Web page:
The characterization of the sisters is superb. The basis of Anais having the interior beauty and Elina having the exterior beauty is nothing new, but rarely has it been done with so much depth, and probably never when the context was so strictly rather than theoretically sexual. Unfortunately, Breillat’s male characters never fare that well. They tend to be variations of the Latin Lover, somewhat stereotypical seducers. Fernando (Libero De Rienzo), the college student who aims to have his way with Elina, is only interesting for his honesty or lack thereof. His version of love is exactly the opposite of Elina’s; it isn’t lasting. Fernando just wants sex, probably only a night of it. He’s looking for impermanence, and misrepresents his feelings and allows Elina to misinterpret their meaning since it’s to his advantage. Elina wants to sleep with Fernando, so what she doesn’t believe she pretends or tries to convince herself to because she wants his words to be true. She wants what he wants, but also expects or at least wants it to last.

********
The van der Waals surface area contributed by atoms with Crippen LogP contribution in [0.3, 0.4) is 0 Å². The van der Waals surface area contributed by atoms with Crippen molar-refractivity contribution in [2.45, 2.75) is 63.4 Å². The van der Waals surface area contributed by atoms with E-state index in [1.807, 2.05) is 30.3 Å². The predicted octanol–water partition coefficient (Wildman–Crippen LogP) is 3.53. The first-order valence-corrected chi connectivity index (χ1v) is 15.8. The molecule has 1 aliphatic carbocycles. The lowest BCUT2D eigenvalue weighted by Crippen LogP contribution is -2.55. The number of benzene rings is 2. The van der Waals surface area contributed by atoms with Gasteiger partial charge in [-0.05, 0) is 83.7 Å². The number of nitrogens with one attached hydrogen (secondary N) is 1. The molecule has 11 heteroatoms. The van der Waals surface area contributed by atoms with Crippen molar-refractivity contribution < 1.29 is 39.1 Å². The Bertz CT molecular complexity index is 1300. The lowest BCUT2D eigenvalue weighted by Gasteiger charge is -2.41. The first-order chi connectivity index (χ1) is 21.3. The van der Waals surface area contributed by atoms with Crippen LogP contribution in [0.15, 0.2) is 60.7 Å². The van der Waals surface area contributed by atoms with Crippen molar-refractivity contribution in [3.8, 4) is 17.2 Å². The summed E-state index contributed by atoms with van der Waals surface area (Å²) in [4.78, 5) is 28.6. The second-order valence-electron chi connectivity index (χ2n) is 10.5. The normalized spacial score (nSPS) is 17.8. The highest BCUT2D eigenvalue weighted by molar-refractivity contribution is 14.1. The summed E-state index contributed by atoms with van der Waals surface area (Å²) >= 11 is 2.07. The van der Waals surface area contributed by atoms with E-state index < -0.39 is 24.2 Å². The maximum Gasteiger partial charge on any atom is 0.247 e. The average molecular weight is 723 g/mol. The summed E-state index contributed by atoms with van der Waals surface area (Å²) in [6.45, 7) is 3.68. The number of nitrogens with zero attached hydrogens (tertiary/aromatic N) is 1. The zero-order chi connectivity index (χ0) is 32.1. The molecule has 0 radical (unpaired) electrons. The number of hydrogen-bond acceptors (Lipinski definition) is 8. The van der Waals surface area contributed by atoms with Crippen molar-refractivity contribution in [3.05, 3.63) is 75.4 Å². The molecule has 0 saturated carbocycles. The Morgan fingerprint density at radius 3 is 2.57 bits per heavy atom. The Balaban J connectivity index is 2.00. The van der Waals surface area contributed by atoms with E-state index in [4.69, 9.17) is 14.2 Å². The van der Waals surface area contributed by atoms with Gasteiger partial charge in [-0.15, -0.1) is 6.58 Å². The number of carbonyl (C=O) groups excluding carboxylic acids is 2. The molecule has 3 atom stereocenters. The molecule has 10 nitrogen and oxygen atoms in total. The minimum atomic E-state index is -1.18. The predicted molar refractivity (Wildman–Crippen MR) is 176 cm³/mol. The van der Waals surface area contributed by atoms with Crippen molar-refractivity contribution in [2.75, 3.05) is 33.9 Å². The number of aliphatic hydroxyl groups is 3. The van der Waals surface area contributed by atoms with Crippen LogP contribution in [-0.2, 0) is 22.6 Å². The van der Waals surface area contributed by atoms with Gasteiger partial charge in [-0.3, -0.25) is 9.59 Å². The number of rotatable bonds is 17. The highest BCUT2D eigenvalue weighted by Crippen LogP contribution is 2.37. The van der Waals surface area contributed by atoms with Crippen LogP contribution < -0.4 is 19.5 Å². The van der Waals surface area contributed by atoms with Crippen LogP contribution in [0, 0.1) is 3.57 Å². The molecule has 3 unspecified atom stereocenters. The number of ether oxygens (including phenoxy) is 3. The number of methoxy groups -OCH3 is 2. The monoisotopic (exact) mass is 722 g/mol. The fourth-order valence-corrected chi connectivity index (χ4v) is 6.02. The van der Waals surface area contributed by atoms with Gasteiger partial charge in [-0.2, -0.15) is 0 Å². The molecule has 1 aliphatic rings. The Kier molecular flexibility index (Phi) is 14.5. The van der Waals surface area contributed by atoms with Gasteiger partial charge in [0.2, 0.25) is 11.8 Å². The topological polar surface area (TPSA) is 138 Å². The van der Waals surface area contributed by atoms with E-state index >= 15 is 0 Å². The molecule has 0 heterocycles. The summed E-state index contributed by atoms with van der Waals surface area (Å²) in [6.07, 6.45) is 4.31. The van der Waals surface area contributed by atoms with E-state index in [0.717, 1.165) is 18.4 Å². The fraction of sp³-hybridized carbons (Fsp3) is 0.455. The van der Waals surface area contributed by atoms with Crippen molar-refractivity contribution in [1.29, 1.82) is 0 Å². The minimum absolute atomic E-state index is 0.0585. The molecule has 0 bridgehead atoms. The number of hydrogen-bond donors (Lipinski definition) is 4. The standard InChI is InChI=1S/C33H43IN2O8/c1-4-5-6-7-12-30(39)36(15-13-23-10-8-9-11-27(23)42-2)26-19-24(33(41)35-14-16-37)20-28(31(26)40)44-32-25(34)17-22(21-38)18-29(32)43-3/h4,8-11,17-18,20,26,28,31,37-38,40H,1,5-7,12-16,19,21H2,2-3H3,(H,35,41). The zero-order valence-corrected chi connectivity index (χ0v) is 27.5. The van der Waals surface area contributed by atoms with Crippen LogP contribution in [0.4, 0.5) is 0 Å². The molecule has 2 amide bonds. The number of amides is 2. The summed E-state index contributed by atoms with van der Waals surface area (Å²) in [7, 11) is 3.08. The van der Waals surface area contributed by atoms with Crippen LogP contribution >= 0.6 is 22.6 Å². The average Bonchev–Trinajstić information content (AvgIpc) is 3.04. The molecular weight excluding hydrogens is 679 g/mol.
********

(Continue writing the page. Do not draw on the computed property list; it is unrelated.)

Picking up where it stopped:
Anais is horrified as she looks on from her bed during the lengthy single take deflowering scene because she has no illusions. She doesn’t value virginity like Elina does. In fact, she knows she’ll lose her virginity to a virtual stranger with no love on either part, and can’t wait for that creep to show up to make it happen. But she sees that Elina is not getting what she wants, she’s getting tricked and she’ll be hurt in a few days when she discovers what Anais already knows. Breillat’s subsequent Sex is Comedy, a kind of farcical making of Fat Girl, lacks the presence of the third person in the room during this scene, putting the audience in the even more uncomfortable position of voyeur to “intimacy”. You can argue over the reasons behind the character’s emotions, that Anais is jealous because Elina is losing her virginity and she’s not. But she cries during the scene because something has been stolen from her sister. It’s not her virginity, at least not to Anais, but her idealism. Anais’ description of loveless sex will soon prove to be true.